Representatives of the now-dissolved Pacific Shares Owner Enterprises Ltd. Time Share Association made a $47,000 donation to the Nanoose Volunteer Fire Department. PSOE chair Kate Britton, with treasurer Harry Felsing and director Rick De Wolf, presented the cheque to fire chief Doug Penny, deputy chief John Newell and training officer Denis Holme. (Michael Briones photo)

Nanoose Volunteer Fire Department receives big $47,000 donation

Pacific Shares Owner Enterprises Time Share Association disperses funds

The Nanoose Volunteer Fire Department has received a sizable donation from the now-dissolved Pacific Shares Owner Enterprises Time Share Association.

The group, which sold all their 61 units at Pacific Shore in Nanoose in 2019, presented the fire chief Doug Penny a check worth $47,000 at the fire hall on Friday afternoon, July 24.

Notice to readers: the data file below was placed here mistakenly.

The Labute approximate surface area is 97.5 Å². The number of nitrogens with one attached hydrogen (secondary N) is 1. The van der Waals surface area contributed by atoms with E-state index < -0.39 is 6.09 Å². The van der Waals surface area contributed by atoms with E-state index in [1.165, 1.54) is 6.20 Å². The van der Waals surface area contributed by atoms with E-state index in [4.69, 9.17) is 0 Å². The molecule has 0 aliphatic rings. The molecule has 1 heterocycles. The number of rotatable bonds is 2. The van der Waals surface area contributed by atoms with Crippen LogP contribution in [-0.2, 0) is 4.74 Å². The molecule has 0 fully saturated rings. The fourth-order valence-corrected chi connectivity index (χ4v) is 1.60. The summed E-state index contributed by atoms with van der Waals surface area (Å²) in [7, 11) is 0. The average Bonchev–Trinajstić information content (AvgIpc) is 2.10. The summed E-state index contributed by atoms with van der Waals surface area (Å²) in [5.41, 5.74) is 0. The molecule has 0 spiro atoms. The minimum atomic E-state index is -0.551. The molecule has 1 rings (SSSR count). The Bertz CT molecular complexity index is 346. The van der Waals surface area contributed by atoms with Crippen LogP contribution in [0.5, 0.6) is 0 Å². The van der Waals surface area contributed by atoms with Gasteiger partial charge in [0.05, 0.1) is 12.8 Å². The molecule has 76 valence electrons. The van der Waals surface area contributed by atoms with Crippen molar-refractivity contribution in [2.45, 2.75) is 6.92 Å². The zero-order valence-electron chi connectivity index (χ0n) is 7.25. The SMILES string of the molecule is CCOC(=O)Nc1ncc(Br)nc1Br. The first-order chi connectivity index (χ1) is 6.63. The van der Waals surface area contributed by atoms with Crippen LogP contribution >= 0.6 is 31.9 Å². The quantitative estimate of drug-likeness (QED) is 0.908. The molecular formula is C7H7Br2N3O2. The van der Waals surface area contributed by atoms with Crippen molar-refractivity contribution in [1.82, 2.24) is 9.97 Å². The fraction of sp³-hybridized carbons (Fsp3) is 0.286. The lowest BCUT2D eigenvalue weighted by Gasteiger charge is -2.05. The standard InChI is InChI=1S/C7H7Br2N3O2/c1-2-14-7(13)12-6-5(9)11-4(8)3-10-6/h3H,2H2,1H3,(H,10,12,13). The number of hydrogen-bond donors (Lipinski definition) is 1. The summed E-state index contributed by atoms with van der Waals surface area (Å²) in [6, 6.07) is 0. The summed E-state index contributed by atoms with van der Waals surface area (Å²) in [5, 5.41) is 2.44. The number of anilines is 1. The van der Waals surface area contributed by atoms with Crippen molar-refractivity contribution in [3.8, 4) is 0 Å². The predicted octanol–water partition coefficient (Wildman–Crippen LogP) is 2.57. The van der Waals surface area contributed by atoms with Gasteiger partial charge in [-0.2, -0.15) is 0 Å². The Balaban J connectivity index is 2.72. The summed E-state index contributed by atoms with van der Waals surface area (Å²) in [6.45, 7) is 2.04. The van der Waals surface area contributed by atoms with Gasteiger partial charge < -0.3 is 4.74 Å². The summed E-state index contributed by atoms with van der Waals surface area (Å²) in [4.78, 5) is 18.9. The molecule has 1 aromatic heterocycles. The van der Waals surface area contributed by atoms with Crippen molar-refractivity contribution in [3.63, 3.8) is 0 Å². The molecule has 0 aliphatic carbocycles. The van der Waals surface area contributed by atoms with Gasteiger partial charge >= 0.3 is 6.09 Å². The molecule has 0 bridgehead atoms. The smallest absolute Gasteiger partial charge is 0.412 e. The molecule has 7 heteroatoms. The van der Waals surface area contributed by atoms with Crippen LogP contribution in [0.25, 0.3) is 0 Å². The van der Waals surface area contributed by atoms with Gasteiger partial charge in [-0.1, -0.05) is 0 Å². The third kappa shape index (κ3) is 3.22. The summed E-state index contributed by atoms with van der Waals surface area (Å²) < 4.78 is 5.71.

“The Nanoose fire department has always helped us at Pacific Shores,” said former chair Kate Britton, who was assisted by the group’s treasurer Harry Felsing and director Rick De Wolf. “They’ve always ensured the safety of our guest and advising our strata on fire safety regulations and requirement.”

Having dissolved the association that was incorporated May 7, 1991, De Wolf said under B.C. law they are not legally allowed to keep any money left over from the sales of the units.

READ MORE: Parskville food bank sees donations drop amid COVID-19 concerns

Britton said once all the expenses and other financial obligations were disbursed, the group agreed to donate the excess $47,000 to the fire department.

Penny is grateful for the donation, the biggest the department has ever received. He indicated that the funds will provide a huge help.

“It goes a long way to help us offset our budget,” said Penny. “All the requirements that come up, equipment that needs to be replaced and some of the tools we need, we don’t get because we’re spending money on buying stuff because of a date.”

Penny said one of the things they will use the money for is to buy a specialized communication system firefighters must have whenever they enter a building that is on fire.

“They need to be able to communicate to the outside fire ground,” said Penny. “It’s really difficult. So it’s unique equipment and it’s very expensive.”

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